Casey Demands Answers from HHS On Transplant Policies

Senator Casey Sent Letter on Monday Pushing for Clarification on Rules, HHS Has Failed to Answer

Casey Specifically Asked Why Current Policy Can’t Be Suspended While Under Review

Washington, DC- Today, U.S. Senator Bob Casey (D-PA) released a new letter to Health and Human Services Secretary (HHS) Kathleen Sebelius demanding answers to his questions about the agency’s transplant policies. Earlier this week, Senator Casey wrote to HHS asking critical question about the department’s policies in order to ensure that current policy does not substantially disadvantage children under 12 from receiving an organ transplant. Secretary Sebelius has not yet provided answers to these vital questions.

“Given the dire health status of children across the country and the recent concerns raised about HHS policy, it’s critical that these questions be answered immediately,” Senator Casey said. “Under the circumstances, this delay is simply unacceptable. While I would never substitute my judgment for that of medical experts, it is imperative that we ensure that the current rules are giving these children, and others awaiting transplants, the best chance of survival."

The full text of Senator Casey’s letter can be found below:

The Honorable Kathleen Sebelius

Secretary

U.S. Department of Health and Human Services

Dear Secretary Sebelius:

I write in follow-up to my letter dated June 3, 2013, in which I asked a series of questions regarding the allocation of donor lungs under current policy.  While I asked for an update by the end of the day on Wednesday (June 5), I have yet to receive a response.  I would appreciate an update as soon as possible.

To reiterate, my questions were as follows:

  1. There appears to be a disparity regarding the allocation of adult lungs between adult and pediatric candidates for transplantation, resulting in higher mortality rates for children.  Can you assure me that the current policy regarding lung allocation is not contributing to this disparity?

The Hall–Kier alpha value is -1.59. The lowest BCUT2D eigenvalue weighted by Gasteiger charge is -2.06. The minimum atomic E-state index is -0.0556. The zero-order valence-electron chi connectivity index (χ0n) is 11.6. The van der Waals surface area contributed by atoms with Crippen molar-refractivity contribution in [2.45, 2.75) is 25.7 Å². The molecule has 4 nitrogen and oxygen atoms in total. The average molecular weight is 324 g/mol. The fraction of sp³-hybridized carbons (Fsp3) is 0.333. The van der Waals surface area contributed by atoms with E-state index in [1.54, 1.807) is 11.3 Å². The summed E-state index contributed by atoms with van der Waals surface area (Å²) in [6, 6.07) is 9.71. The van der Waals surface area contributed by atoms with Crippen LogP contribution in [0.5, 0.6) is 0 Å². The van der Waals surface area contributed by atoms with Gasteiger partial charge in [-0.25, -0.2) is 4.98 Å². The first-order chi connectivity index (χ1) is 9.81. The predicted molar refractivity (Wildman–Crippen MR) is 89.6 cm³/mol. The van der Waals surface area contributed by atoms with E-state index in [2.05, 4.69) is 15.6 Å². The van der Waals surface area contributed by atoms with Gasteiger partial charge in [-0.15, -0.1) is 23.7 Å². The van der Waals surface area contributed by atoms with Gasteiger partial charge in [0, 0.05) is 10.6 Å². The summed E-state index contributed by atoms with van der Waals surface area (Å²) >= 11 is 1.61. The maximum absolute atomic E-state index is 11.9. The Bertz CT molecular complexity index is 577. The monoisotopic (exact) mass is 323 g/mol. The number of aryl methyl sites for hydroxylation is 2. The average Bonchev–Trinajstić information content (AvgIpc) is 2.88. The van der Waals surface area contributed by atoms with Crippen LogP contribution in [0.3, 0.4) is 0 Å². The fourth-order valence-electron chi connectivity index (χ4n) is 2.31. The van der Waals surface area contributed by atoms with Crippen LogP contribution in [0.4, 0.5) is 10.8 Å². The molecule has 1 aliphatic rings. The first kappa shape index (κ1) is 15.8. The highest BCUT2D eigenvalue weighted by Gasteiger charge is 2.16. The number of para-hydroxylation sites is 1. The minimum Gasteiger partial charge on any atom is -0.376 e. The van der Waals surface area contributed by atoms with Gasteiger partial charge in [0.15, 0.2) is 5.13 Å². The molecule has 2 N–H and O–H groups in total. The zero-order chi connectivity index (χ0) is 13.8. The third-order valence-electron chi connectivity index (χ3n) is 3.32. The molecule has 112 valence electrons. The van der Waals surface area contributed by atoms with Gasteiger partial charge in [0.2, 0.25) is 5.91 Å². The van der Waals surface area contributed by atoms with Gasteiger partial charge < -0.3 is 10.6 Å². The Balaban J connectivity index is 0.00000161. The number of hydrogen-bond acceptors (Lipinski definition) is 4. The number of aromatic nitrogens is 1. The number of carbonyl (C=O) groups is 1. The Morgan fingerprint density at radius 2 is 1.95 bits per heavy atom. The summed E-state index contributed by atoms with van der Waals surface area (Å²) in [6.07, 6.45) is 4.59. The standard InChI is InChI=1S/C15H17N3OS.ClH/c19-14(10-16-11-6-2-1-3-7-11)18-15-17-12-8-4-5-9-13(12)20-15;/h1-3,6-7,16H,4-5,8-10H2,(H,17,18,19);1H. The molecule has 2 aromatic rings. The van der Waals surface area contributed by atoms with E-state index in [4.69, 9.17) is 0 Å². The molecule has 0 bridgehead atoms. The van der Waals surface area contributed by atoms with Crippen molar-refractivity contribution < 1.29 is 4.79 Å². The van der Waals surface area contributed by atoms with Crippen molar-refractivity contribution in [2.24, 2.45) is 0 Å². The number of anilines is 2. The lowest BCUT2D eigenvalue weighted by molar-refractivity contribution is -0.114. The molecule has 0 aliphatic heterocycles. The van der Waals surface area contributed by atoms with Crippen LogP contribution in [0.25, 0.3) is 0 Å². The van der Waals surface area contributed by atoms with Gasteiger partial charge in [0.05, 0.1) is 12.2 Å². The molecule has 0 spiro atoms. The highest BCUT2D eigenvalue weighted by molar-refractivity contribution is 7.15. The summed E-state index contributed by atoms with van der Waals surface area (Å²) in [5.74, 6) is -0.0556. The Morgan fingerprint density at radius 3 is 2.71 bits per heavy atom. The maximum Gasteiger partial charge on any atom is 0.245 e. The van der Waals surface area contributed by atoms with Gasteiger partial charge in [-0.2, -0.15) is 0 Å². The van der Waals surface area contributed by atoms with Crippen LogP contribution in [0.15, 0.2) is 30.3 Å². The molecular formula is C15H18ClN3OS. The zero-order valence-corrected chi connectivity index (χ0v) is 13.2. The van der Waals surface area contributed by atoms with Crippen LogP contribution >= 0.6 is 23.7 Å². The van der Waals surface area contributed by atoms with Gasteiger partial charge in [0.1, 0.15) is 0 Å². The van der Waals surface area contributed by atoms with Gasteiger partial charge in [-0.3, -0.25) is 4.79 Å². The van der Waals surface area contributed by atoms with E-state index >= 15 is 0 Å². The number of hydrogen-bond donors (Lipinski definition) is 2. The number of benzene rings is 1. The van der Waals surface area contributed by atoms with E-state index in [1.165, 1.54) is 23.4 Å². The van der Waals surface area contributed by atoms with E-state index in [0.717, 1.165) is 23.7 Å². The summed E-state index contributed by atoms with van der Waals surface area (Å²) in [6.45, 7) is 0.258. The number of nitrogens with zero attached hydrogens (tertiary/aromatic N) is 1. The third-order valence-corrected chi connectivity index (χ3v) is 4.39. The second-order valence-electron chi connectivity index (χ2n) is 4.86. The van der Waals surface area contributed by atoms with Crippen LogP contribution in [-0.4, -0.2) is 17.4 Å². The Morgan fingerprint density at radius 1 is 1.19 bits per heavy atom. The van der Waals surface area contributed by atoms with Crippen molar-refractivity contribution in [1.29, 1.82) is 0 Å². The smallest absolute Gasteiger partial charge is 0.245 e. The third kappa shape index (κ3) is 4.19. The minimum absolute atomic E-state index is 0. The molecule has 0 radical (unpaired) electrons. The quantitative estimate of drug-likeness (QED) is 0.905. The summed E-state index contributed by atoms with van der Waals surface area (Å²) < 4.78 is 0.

2. In addition, what reason does the Department of Health and Human Services (HHS) or the Organ Procurement and Transplantation Network have for keeping children under 12 from being considered for any organ that would be an appropriate match?
  3. Given that you have agreed to review the policy as it applies to recipients under age 12 (a relatively small group), what is preventing HHS from suspending the current system while these policies are appropriately reviewed, studied and resolved?

I understand that these are highly charged issues, literally matters of life and death.  As an elected official, I cannot substitute my judgment for that of medical experts who perform and support life-saving organ transplants every day.  However, I believe it is necessary that the questions I have asked be answered in a full and fair manner, especially because they affect decisions regarding the allocation of lung transplants to children.

Thank you for your attention to this most important matter.  If you or your staff have any further questions about this matter, please contact my office.

Sincerely,

Robert P. Casey, Jr.

United States Senator

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